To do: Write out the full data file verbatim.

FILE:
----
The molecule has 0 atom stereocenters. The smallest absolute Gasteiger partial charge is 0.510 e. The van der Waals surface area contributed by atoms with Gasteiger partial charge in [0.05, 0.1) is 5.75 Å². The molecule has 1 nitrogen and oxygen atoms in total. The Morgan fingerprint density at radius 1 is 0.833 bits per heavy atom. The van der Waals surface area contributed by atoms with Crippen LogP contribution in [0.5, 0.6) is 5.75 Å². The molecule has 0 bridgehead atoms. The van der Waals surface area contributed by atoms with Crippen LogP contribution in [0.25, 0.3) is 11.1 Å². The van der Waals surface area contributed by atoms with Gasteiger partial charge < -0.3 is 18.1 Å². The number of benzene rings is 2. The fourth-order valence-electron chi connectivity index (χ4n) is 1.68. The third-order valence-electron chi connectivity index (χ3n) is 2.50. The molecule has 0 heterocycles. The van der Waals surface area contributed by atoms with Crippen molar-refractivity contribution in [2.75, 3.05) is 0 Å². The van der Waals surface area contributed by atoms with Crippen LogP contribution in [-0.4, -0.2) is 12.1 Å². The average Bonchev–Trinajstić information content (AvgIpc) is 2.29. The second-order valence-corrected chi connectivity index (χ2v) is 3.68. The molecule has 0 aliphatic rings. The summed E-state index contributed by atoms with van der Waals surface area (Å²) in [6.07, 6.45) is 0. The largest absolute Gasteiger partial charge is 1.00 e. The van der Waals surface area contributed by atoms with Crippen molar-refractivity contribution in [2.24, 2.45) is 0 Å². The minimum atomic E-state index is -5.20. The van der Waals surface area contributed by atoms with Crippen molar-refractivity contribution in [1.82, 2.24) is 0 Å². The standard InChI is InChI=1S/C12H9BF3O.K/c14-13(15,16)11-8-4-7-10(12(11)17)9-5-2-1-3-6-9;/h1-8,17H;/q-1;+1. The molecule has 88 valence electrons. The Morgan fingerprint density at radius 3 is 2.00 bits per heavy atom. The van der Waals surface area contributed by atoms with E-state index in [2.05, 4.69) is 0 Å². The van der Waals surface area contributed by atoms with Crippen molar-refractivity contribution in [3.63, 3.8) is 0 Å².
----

The molecule has 0 atom stereocenters. The smallest absolute Gasteiger partial charge is 0.510 e. The van der Waals surface area contributed by atoms with Gasteiger partial charge in [0.05, 0.1) is 5.75 Å². The molecule has 1 nitrogen and oxygen atoms in total. The Morgan fingerprint density at radius 1 is 0.833 bits per heavy atom. The van der Waals surface area contributed by atoms with Crippen LogP contribution in [0.5, 0.6) is 5.75 Å². The molecule has 0 bridgehead atoms. The van der Waals surface area contributed by atoms with Crippen LogP contribution in [0.25, 0.3) is 11.1 Å². The van der Waals surface area contributed by atoms with Gasteiger partial charge < -0.3 is 18.1 Å². The number of benzene rings is 2. The fourth-order valence-electron chi connectivity index (χ4n) is 1.68. The third-order valence-electron chi connectivity index (χ3n) is 2.50. The molecule has 0 heterocycles. The van der Waals surface area contributed by atoms with Crippen molar-refractivity contribution in [2.75, 3.05) is 0 Å². The van der Waals surface area contributed by atoms with Crippen LogP contribution in [-0.4, -0.2) is 12.1 Å². The average Bonchev–Trinajstić information content (AvgIpc) is 2.29. The second-order valence-corrected chi connectivity index (χ2v) is 3.68. The molecule has 0 aliphatic rings. The summed E-state index contributed by atoms with van der Waals surface area (Å²) in [6.07, 6.45) is 0. The largest absolute Gasteiger partial charge is 1.00 e. The van der Waals surface area contributed by atoms with Crippen molar-refractivity contribution in [2.24, 2.45) is 0 Å². The minimum atomic E-state index is -5.20. The van der Waals surface area contributed by atoms with Crippen molar-refractivity contribution in [1.82, 2.24) is 0 Å². The standard InChI is InChI=1S/C12H9BF3O.K/c14-13(15,16)11-8-4-7-10(12(11)17)9-5-2-1-3-6-9;/h1-8,17H;/q-1;+1. The molecule has 88 valence electrons. The Morgan fingerprint density at radius 3 is 2.00 bits per heavy atom. The van der Waals surface area contributed by atoms with E-state index in [2.05, 4.69) is 0 Å². The van der Waals surface area contributed by atoms with Crippen molar-refractivity contribution in [3.63, 3.8) is 0 Å².